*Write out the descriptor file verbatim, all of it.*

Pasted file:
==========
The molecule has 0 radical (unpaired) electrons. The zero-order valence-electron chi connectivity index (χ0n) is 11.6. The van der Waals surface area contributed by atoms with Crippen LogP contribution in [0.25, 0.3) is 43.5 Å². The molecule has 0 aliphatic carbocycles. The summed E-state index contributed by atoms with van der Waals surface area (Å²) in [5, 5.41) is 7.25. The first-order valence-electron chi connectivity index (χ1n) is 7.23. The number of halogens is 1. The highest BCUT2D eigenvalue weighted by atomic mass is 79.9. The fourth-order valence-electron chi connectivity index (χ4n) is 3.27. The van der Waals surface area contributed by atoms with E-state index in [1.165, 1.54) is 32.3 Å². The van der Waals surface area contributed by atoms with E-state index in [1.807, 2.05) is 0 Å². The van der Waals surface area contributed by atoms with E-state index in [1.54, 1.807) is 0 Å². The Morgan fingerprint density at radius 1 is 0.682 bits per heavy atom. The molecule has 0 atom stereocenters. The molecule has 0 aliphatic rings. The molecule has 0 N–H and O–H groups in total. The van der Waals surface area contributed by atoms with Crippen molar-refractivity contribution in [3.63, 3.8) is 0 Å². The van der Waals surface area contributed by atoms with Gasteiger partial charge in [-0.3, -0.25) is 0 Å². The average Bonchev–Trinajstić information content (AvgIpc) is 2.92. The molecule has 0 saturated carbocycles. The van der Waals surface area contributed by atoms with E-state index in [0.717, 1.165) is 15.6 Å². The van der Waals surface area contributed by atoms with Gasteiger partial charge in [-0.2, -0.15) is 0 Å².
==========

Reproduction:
The molecule has 0 radical (unpaired) electrons. The zero-order valence-electron chi connectivity index (χ0n) is 11.6. The van der Waals surface area contributed by atoms with Crippen LogP contribution in [0.25, 0.3) is 43.5 Å². The molecule has 0 aliphatic carbocycles. The summed E-state index contributed by atoms with van der Waals surface area (Å²) in [5, 5.41) is 7.25. The first-order valence-electron chi connectivity index (χ1n) is 7.23. The number of halogens is 1. The highest BCUT2D eigenvalue weighted by atomic mass is 79.9. The fourth-order valence-electron chi connectivity index (χ4n) is 3.27. The van der Waals surface area contributed by atoms with E-state index in [1.165, 1.54) is 32.3 Å². The van der Waals surface area contributed by atoms with E-state index in [1.807, 2.05) is 0 Å². The van der Waals surface area contributed by atoms with E-state index in [1.54, 1.807) is 0 Å². The Morgan fingerprint density at radius 1 is 0.682 bits per heavy atom. The molecule has 0 atom stereocenters. The molecule has 0 aliphatic rings. The molecule has 0 N–H and O–H groups in total. The van der Waals surface area contributed by atoms with Crippen molar-refractivity contribution in [3.63, 3.8) is 0 Å². The van der Waals surface area contributed by atoms with Gasteiger partial charge in [-0.3, -0.25) is 0 Å². The average Bonchev–Trinajstić information content (AvgIpc) is 2.92. The molecule has 0 saturated carbocycles. The van der Waals surface area contributed by atoms with E-state index in [0.717, 1.165) is 15.6 Å². The van der Waals surface area contributed by atoms with Gasteiger partial charge in [-0.2, -0.15) is 0 Å².